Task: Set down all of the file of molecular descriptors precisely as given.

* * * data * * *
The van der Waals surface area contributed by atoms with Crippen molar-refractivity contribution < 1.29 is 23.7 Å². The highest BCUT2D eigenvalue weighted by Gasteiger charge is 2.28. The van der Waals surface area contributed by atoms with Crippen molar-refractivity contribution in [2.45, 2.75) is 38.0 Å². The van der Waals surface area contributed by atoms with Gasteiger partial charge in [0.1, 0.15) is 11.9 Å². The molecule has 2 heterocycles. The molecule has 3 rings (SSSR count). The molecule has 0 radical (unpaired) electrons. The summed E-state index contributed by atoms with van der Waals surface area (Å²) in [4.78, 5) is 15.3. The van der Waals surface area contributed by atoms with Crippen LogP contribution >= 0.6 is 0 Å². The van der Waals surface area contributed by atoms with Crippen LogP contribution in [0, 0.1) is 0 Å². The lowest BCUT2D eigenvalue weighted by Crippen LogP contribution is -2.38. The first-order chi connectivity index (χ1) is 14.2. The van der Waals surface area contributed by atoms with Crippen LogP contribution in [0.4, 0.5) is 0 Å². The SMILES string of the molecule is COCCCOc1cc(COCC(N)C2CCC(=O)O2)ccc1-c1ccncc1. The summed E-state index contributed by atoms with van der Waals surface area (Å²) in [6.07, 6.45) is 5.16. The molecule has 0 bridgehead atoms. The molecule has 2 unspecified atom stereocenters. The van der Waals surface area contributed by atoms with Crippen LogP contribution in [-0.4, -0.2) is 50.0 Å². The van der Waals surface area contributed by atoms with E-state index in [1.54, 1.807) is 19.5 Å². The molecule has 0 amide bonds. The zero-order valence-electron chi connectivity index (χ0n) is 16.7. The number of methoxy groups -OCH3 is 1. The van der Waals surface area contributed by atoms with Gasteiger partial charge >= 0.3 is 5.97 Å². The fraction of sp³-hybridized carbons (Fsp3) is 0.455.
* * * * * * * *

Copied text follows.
The van der Waals surface area contributed by atoms with Crippen molar-refractivity contribution < 1.29 is 23.7 Å². The highest BCUT2D eigenvalue weighted by Gasteiger charge is 2.28. The van der Waals surface area contributed by atoms with Crippen molar-refractivity contribution in [2.45, 2.75) is 38.0 Å². The van der Waals surface area contributed by atoms with Gasteiger partial charge in [0.1, 0.15) is 11.9 Å². The molecule has 2 heterocycles. The molecule has 3 rings (SSSR count). The molecule has 0 radical (unpaired) electrons. The summed E-state index contributed by atoms with van der Waals surface area (Å²) in [4.78, 5) is 15.3. The van der Waals surface area contributed by atoms with Crippen LogP contribution >= 0.6 is 0 Å². The van der Waals surface area contributed by atoms with Crippen LogP contribution in [0, 0.1) is 0 Å². The lowest BCUT2D eigenvalue weighted by Crippen LogP contribution is -2.38. The first-order chi connectivity index (χ1) is 14.2. The van der Waals surface area contributed by atoms with Crippen LogP contribution in [0.4, 0.5) is 0 Å². The SMILES string of the molecule is COCCCOc1cc(COCC(N)C2CCC(=O)O2)ccc1-c1ccncc1. The summed E-state index contributed by atoms with van der Waals surface area (Å²) in [6.07, 6.45) is 5.16. The molecule has 0 bridgehead atoms. The molecule has 2 unspecified atom stereocenters. The van der Waals surface area contributed by atoms with Crippen LogP contribution in [-0.4, -0.2) is 50.0 Å². The van der Waals surface area contributed by atoms with E-state index in [1.54, 1.807) is 19.5 Å². The molecule has 0 amide bonds. The zero-order valence-electron chi connectivity index (χ0n) is 16.7. The number of methoxy groups -OCH3 is 1. The van der Waals surface area contributed by atoms with Gasteiger partial charge >= 0.3 is 5.97 Å². The fraction of sp³-hybridized carbons (Fsp3) is 0.455.